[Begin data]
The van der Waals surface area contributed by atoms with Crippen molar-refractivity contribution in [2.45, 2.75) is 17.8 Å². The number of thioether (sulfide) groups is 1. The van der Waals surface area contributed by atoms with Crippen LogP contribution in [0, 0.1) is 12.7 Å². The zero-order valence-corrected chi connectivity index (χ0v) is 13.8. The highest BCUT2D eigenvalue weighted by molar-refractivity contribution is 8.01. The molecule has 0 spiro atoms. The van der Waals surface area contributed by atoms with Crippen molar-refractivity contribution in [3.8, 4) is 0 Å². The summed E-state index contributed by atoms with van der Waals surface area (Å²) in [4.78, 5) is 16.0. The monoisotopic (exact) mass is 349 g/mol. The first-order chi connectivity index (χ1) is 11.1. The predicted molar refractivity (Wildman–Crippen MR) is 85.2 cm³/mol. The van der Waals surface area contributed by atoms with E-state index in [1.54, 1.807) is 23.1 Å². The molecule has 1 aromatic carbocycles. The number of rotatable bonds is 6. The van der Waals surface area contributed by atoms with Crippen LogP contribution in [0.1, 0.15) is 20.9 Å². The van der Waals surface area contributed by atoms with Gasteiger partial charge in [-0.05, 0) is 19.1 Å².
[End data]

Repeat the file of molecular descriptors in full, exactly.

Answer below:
The van der Waals surface area contributed by atoms with Crippen molar-refractivity contribution in [2.45, 2.75) is 17.8 Å². The number of thioether (sulfide) groups is 1. The van der Waals surface area contributed by atoms with Crippen LogP contribution in [0, 0.1) is 12.7 Å². The zero-order valence-corrected chi connectivity index (χ0v) is 13.8. The highest BCUT2D eigenvalue weighted by molar-refractivity contribution is 8.01. The molecule has 0 spiro atoms. The van der Waals surface area contributed by atoms with Crippen molar-refractivity contribution in [3.8, 4) is 0 Å². The summed E-state index contributed by atoms with van der Waals surface area (Å²) in [4.78, 5) is 16.0. The monoisotopic (exact) mass is 349 g/mol. The first-order chi connectivity index (χ1) is 11.1. The predicted molar refractivity (Wildman–Crippen MR) is 85.2 cm³/mol. The van der Waals surface area contributed by atoms with E-state index in [1.54, 1.807) is 23.1 Å². The molecule has 1 aromatic carbocycles. The number of rotatable bonds is 6. The van der Waals surface area contributed by atoms with Crippen LogP contribution in [0.1, 0.15) is 20.9 Å². The van der Waals surface area contributed by atoms with Gasteiger partial charge in [-0.05, 0) is 19.1 Å².